Stupidity, not sex harassment, prompted locker-room incident

ROGER SIMON

September 30, 1990|By ROGER SIMON

Lisa Olson, a sportswriter for the Boston Herald, discovered an amazing thing while conducting interviews in the locker room of the Boston Patriots football team.

Some of the players were buck naked.

Yes! They did not, out of sensitivity to Olson's presence, wrap themselves in fluffy bathrobes or even put on jammies.

No, they were in their birthday suits.

And some, apparently thinking that Olson liked to hang around naked guys, made lewd remarks to her recently. One, who was clothed, allegedly exposed himself and invited Olson to engage in a lewd (though popular) act.

Olson has deemed this "sexual harassment" and is demanding severe punishment for the players and the owner of the team. She is outraged. I know this because I saw her on "Entertainment Tonight," which is certainly the place I would go if I were outraged.

I am on her side, however. Olson was just doing her job. Her job is to go into locker rooms and interview men who are in various states of undress.

But what happened to her, I would argue, stems more from confusion and stupidity than from a real desire by the players to sexually harass or abuse her.

Some football players, seeing a woman repeatedly enter an area where they are naked, get the impression that the woman likes to see them that way. They are wrong about this.

In fact, most male sportswriters I have spoken with aren't thrilled about interviewing naked men either.

"It's weird," one said. "You're standing there in your clothes and the guy is naked, talking to you and eating chicken. Then you soon get to know which players like to walk around naked."

Football players don't always realize the discomfort of the reporters. Football players are not always very bright. (Some are very bright.Some read Proust. Some can balance a checkbook. But this is not universal.)

Now combine this lack of brightness with the fact that since grade school these players have been told what fine physical specimens they are. And consider what they do for a living: They parade their physical prowess in front of 30,000 fans every week.

So what happens? Some players become preening, strutting peacocks. They strut on the field and they strut in the locker room.

Also, there is what generally can be called a "locker room atmosphere" in locker rooms. This occurs not only around hard-bodied athletes but around pot-bellied golfers. A bunch of guys are sittin' around scratchin' themselves and the conversation often strays from U.S. foreign policy or the effects of Gramm-Rudman-Hollings to women and sex and dirty jokes.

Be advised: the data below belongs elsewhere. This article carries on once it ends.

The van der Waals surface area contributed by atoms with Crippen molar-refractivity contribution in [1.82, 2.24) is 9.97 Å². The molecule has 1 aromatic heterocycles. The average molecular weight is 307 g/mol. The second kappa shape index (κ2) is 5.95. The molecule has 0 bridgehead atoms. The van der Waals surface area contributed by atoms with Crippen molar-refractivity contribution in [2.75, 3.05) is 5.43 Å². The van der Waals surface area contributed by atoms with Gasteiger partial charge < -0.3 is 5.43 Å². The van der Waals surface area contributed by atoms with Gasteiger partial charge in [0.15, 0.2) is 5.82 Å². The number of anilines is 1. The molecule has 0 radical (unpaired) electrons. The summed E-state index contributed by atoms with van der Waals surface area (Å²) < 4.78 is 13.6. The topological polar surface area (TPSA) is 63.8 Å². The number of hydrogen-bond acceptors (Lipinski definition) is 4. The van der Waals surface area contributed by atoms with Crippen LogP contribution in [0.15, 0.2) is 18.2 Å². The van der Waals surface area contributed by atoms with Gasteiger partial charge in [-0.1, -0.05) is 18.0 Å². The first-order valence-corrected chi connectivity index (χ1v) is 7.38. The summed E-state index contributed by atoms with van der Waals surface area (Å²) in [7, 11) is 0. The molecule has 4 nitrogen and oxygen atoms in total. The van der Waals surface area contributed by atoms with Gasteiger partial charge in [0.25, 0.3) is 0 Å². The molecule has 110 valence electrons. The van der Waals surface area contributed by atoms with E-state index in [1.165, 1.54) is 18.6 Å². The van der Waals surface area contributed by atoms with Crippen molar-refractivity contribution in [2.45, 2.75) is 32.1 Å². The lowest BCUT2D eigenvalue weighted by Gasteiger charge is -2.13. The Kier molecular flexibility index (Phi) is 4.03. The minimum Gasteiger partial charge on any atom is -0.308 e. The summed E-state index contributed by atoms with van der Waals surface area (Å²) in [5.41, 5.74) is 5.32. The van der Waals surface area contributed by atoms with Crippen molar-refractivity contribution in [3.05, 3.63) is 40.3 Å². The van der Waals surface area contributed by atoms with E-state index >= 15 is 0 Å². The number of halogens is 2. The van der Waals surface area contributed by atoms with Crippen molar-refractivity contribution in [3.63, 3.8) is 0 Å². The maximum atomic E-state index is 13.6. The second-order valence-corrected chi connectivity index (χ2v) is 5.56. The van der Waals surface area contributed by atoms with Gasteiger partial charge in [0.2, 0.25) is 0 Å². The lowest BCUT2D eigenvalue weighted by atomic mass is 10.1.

Now, let us add one last ingredient to the stew: Some players think reporters are their chums. They think this because the reporters hang around with the players and joke with the players and are palsy with the players (the better to get stories from the players).

So some players think they can josh and joke with reporters right back. But the joshing and joking of athletes can sometimes be crude and physical.

One of the players who made lewd comments to Olson said later, "Can't she take a practicaljoke?"

No, she can't. She shouldn't have to. Reporters are not the friends of the players. They are professionals who are working in an unprofessional setting.

So why do women have to be in men's locker rooms in the first place? Short answer: They don't.

A male reporter could not go into a female locker room. I could not enter a locker room on the women's basketball circuit. Not even if I promised to be 100 percent professional and stare the women right in the eyes and not look upon them as sexual objects.

But that is fair. Because all reporters are barred, men and women. Which is the standard for fairness in this case: All reporters in or all reporters out.

I say: All reporters out. Out of women's locker rooms and out of the men's locker rooms.

Yes, the sportswriters would howl. Their job would be tougher. They would have to wait for players after the game. Sometimes they would have to track players down instead of having them held captive. But reporters in other areas of the profession work under this kind of handicap all the time and manage to do their jobs just fine.

Olson has a legitimate beef over what happened to her. But she has now become a celebrity and so she must make instant judgments every time a microphone is stuck in her face. (Sort of like the players haveto.)

No, she will not accept the apology of the Patriots owner. And, no, the $2,000 one player was fined was not enough, and yes, the owner should be suspended from the league and so on and so forth.

The NFL has appointed a special counsel to look into the matter, just as if we were talking about the Iran-contra affair or Watergate.

But it's not the same. Exposing yourself to a woman in the manner the player allegedly did to Olson is a crude and disgusting act. But it is not the same as if he did it on a street corner.

He did it in his locker room. And he could not understand why a woman was in his locker room if she did not want to take part in locker room behavior.

As I said, it is a matter of confusion and stupidity.

Olson's newspaper, owned by Rupert Murdoch, a man so dedicated to feminism that he features bare-breasted women in some of his papers, has called for fans to boycott today's Patriot's game.

"Do it for all the women in your life," the paper thundered. "Do it because it's the right thing to do."

Well, it's not the right thing to do. The right thing to do is get all the reporters the hell out of the locker room.

Leave the players alone while they are changing their clothes.

That way, if the boys want to play, they can play with themselves.

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